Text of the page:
This week the Greek Parliament approved a set of reforms it hopes will lead a new bailout. The country remains under strict capital controls that bar people from sending money abroad. In a country that imports much of what it uses and eats, that's having a debilitating effect on the economy.

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Health
6:14 pm
Thu July 23, 2015

What If Chemo Doesn't Help You Live Longer Or Better?

For best quality of life, many cancer patients who can't be cured might do best to forgo chemo and focus instead on pain relief and easing sleep and mood problems, a survey of caregivers suggests.
iStockphoto

Originally published on Fri July 24, 2015 11:10 am

Chemotherapy given to patients at the end of life often does more harm than good, according to a study that calls into question this common practice.

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Sports
4:58 pm
Thu July 23, 2015

British Cyclist Chris Froome Leads As Tour De France Enters Final Days

Originally published on Thu July 23, 2015 6:14 pm

Copyright 2015 NPR. To see more, visit http://www.npr.org/.

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Around the Nation
4:58 pm
Thu July 23, 2015

Chattanooga, Tenn., Church Bells Ring Out In Honor Of Killed Service Members

Originally published on Thu July 23, 2015 6:14 pm

Copyright 2015 NPR. To see more, visit http://www.npr.org/.

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ROBERT SIEGEL, HOST:

Today in Chattanooga, Tenn., a somber moment.

(SOUNDBITE OF CHURCH BELL RINGING)

MELISSA BLOCK, HOST:

Late this afternoon, several churches and chapels rang their bells.

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Africa
4:58 pm
Thu July 23, 2015

Nigerian President: U.S. Refusal To Provide Weapons Aides Extremism

Originally published on Thu July 23, 2015 7:10 pm

Copyright 2015 NPR. To see more, visit http://www.npr.org/.

Remembrances
6:21 pm
Wed July 22, 2015

Doctorow Wove Fact And Fiction To Imagine America As It Could Be

The way E.L. Doctorow told it, the phrase "historical novel" is something of a misnomer when it comes to his writing. "I think really of myself as a national novelist; I am an American novelist writing about my country."
Mary Altaffer AP

Originally published on Wed July 22, 2015 7:35 pm

E.L. Doctorow used to tell a story about a journalism class he took as a high school student in the Bronx. As he told NPR back in 2003, he wrote a profile of a doorman at Carnegie Hall who was beloved by all the performers there. His teacher, apparently, loved the story so much, she wanted to publish the story in the school paper — so she told Doctorow to get a photo of the man.

There was just one problem.

"I hadn't expected that kind of enthusiasm," Doctorow recalled, "and I said, well, 'Not exactly, there is no Carl.' I made him up."

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Media
6:21 pm
Wed July 22, 2015

'Washington Post' Urges U.N. To Help Free Reporter Held In Iran

Originally published on Wed July 22, 2015 7:26 pm

Copyright 2015 NPR. To see more, visit http://www.npr.org/.

Transcript

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Arts & Life
4:57 pm
Wed July 22, 2015

The Story Of South Korea Told Through One Cartoonist

Originally published on Wed July 22, 2015 6:40 pm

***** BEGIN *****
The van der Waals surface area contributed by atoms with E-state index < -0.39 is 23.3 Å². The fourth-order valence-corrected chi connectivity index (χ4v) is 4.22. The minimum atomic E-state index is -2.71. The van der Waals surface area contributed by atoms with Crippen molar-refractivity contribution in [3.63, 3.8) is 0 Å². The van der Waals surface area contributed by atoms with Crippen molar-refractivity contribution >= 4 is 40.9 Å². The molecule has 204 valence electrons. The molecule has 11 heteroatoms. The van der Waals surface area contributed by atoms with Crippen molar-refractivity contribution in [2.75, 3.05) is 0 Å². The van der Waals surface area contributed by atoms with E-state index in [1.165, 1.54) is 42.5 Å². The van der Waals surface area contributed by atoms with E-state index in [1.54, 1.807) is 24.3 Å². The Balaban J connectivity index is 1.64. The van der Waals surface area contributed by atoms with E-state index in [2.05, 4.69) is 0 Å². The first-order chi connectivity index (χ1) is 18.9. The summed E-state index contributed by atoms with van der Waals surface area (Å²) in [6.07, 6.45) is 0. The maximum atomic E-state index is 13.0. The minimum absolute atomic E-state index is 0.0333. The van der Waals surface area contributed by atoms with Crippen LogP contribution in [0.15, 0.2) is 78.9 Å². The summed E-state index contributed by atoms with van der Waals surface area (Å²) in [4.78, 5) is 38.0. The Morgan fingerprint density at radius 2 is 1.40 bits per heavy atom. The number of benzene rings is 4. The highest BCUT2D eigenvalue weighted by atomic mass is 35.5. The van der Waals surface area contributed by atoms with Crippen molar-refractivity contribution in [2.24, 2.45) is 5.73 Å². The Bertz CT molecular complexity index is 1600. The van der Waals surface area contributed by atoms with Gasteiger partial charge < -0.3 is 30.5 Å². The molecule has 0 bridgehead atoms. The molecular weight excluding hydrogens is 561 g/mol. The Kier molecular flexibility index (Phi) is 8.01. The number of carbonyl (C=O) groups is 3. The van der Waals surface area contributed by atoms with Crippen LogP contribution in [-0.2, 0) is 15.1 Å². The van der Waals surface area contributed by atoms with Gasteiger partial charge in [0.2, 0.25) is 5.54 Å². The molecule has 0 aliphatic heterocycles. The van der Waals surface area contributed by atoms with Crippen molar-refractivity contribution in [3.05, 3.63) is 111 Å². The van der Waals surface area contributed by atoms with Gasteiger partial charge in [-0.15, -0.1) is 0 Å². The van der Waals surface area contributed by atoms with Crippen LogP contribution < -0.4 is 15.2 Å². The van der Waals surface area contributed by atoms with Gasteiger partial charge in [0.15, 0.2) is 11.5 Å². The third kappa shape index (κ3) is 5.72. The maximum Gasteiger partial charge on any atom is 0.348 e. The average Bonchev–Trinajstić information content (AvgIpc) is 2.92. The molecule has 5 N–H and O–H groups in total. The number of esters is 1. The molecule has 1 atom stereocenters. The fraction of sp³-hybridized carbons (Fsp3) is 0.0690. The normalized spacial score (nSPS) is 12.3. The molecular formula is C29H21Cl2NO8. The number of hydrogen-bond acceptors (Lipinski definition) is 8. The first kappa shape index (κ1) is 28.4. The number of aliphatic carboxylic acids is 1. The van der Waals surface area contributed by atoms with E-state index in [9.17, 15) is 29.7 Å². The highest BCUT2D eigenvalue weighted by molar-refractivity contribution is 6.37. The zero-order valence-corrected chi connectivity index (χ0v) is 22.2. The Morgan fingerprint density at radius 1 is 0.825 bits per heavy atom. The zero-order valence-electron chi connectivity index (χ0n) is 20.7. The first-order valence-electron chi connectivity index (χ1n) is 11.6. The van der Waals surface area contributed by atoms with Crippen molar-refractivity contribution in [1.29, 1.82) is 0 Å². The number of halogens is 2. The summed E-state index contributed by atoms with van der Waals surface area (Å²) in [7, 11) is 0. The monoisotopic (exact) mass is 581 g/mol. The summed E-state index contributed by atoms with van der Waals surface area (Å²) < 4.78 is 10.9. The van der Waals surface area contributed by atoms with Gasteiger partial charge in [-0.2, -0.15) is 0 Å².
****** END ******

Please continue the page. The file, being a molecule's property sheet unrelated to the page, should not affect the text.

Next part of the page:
Copyright 2015 NPR. To see more, visit http://www.npr.org/.

Health
4:57 pm
Wed July 22, 2015

'Quantum Leap' In Alzheimer's Research Delivers New Understanding

Originally published on Wed July 22, 2015 6:21 pm

Copyright 2015 NPR. To see more, visit http://www.npr.org/.

Transcript

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Law
4:57 pm
Wed July 22, 2015

FBI Still Searching For Motive In Chattanooga, Tenn., Shootings

Originally published on Wed July 22, 2015 6:21 pm

Copyright 2015 NPR. To see more, visit http://www.npr.org/.

Business
6:13 pm
Tue July 21, 2015

5 Years Later, Legacy Of Financial Overhaul Still Being Weighed

President Obama signs the Dodd-Frank financial overhaul bill in Washington on July 21, 2010. Five years later, debate over the effectiveness of the legislation continues.
Charles Dharapak AP

Originally published on Wed July 22, 2015 5:57 pm

Five years ago Tuesday, President Obama signed into law the massive overhaul of U.S. financial regulations called Dodd-Frank. But there's still a battle over whether the law has helped stabilize the financial system or whether it has harmed the economy and should be rolled back.

Congress designed Dodd-Frank to fix excesses in financial markets and mortgage lending — excesses that triggered the financial crisis and forced massive bailouts of Wall Street firms.

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Shots - Health News
6:01 pm
Tue July 21, 2015

How Vandalism And Fear Ended Abortion In Northwest Montana

Susan Cahill, owner of All Families Healthcare, stands in front of the first building in Kalispell, Mont., where she offered abortion services. After vandalism closed her last clinic down, Missoula became the nearest place for women in the Flathead Valley to find abortion services.
Corin Cates-Carney/MTPR

Originally published on Wed July 22, 2015 9:28 am

There has never been a welcome mat for abortion service providers in the Flathead Valley, a vast area that stretches over 5,000 square miles in the northwest corner of Montana. Susan Cahill began providing abortions in 1976 in the first clinic to offer the service in the Flathead.

"But that had an arson fire, and then we rebuilt that," she says. "Then we had the anti-choice people try to arrest me for doing abortions when I wasn't a doctor."

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Parallels